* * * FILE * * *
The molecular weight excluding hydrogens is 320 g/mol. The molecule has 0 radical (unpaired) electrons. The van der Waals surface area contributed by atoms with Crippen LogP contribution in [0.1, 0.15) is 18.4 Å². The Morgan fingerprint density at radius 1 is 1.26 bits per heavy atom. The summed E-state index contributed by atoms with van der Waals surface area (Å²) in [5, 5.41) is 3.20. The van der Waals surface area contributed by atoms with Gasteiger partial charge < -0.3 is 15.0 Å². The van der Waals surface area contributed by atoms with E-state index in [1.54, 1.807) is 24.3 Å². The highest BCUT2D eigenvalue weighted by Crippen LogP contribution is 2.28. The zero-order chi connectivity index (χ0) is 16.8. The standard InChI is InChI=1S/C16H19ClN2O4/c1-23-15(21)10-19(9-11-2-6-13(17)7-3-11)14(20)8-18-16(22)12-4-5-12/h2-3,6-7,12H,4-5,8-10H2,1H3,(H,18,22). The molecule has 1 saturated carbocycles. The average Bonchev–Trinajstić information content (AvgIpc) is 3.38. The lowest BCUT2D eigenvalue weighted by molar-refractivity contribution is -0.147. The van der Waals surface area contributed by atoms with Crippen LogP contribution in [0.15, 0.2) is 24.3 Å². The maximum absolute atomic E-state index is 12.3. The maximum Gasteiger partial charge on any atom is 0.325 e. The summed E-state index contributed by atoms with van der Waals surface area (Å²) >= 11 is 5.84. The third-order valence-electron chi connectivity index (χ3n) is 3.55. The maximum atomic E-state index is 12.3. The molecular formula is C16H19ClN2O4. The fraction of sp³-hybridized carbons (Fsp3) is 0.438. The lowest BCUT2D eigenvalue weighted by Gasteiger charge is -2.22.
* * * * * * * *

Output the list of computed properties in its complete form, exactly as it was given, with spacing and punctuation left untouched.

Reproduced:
The molecular weight excluding hydrogens is 320 g/mol. The molecule has 0 radical (unpaired) electrons. The van der Waals surface area contributed by atoms with Crippen LogP contribution in [0.1, 0.15) is 18.4 Å². The Morgan fingerprint density at radius 1 is 1.26 bits per heavy atom. The summed E-state index contributed by atoms with van der Waals surface area (Å²) in [5, 5.41) is 3.20. The van der Waals surface area contributed by atoms with Gasteiger partial charge < -0.3 is 15.0 Å². The van der Waals surface area contributed by atoms with E-state index in [1.54, 1.807) is 24.3 Å². The highest BCUT2D eigenvalue weighted by Crippen LogP contribution is 2.28. The zero-order chi connectivity index (χ0) is 16.8. The standard InChI is InChI=1S/C16H19ClN2O4/c1-23-15(21)10-19(9-11-2-6-13(17)7-3-11)14(20)8-18-16(22)12-4-5-12/h2-3,6-7,12H,4-5,8-10H2,1H3,(H,18,22). The molecule has 1 saturated carbocycles. The average Bonchev–Trinajstić information content (AvgIpc) is 3.38. The lowest BCUT2D eigenvalue weighted by molar-refractivity contribution is -0.147. The van der Waals surface area contributed by atoms with Crippen LogP contribution in [0.15, 0.2) is 24.3 Å². The maximum absolute atomic E-state index is 12.3. The maximum Gasteiger partial charge on any atom is 0.325 e. The summed E-state index contributed by atoms with van der Waals surface area (Å²) >= 11 is 5.84. The third-order valence-electron chi connectivity index (χ3n) is 3.55. The maximum atomic E-state index is 12.3. The molecular formula is C16H19ClN2O4. The fraction of sp³-hybridized carbons (Fsp3) is 0.438. The lowest BCUT2D eigenvalue weighted by Gasteiger charge is -2.22.